Teens and technology – inseparable but not irreparable

Check out the cartoon in my last post. Doesn’t it make you feel old? I love that email that has gone around a few times that says something like, “When you were your kids’ ages, none of this existed:” followed by a list of technological advances that even our generation can’t imagine living without. The times have assuredly changed, and as a result, our kids don’t learn the same ways we did.

I don’t have to tell you how much time teenagers (and now much younger children) spend on their cell phones, tablets, laptops, and IPods. They don’t watch as much TV as previous generations, but that’s only because they’ve replaced passive watching with gaming, texting, Facebooking, YouTubing, and all of those other nouns that we’ve made into verbs because we do them so much. Because they use all of these devices, oftentimes simultaneously, they have adapted behaviorally. They can now absorb information much more quickly and multi-task all day long without collapsing from exhaustion.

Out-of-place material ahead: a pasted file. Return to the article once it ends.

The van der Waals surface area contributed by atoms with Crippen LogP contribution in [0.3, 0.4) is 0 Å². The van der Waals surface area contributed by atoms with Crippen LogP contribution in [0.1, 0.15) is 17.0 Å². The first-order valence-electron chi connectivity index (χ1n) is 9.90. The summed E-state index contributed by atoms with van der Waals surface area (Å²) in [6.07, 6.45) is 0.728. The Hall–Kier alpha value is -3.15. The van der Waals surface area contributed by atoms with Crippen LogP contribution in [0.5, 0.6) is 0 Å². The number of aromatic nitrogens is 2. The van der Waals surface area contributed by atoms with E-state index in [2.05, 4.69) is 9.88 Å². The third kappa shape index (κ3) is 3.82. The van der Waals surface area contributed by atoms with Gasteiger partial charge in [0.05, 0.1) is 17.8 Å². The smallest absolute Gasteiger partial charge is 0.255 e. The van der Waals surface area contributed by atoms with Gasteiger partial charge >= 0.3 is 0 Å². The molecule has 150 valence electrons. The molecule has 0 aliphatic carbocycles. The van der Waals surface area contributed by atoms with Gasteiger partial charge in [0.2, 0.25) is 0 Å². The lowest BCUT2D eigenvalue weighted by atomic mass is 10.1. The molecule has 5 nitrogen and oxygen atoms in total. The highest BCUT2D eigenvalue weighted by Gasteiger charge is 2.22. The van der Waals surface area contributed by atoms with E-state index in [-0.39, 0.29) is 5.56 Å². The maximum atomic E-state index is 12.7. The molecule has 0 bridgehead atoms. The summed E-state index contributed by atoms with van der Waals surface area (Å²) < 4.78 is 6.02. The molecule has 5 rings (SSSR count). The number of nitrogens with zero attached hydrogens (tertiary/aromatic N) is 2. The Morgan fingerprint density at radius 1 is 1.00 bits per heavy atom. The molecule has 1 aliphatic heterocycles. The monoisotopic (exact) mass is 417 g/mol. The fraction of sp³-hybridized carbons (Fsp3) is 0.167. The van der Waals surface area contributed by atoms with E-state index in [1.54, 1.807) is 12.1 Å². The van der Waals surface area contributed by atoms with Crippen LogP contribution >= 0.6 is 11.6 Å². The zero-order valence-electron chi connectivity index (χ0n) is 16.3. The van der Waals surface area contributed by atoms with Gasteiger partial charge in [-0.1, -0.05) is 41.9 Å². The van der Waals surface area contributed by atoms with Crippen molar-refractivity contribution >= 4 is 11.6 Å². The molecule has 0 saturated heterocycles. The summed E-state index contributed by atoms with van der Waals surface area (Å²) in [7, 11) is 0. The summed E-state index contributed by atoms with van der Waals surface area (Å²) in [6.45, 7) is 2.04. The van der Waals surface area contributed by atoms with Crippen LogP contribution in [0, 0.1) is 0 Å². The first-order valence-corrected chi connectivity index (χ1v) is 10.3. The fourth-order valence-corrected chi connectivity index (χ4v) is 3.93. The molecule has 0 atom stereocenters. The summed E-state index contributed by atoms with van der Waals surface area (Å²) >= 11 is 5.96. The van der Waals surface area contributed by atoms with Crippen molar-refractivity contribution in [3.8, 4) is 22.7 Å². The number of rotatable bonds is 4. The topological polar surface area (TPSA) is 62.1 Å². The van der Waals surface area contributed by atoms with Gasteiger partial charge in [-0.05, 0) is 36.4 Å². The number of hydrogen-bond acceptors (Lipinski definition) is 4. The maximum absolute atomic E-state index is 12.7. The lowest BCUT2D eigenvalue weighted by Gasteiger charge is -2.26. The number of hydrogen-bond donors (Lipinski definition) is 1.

But all of this has come at the cost of truly taking the time to think. That, they struggle with. Instant gratification and teen’s inherent impulsiveness have waged a war on patience, perseverance, and taking the time to work through steps of a process.

When was the last time your older kids worked a challenging puzzle, constructed something that required multiple steps with built-in obstacles, or carried on an in-depth conversation with you that involved the consideration of multiple view points and reflection? I’m not saying it doesn’t happen at all. I’m saying it doesn’t happen enough.

What activities did you enjoy as a teenager and how did they try your patience and teach you to persevere? For me, it was learning to play the guitar, trying to pass physics, and memorizing lines and dance moves for a play. What activities can your kids join that will challenge them to take their time, work through a difficult process, and build character?


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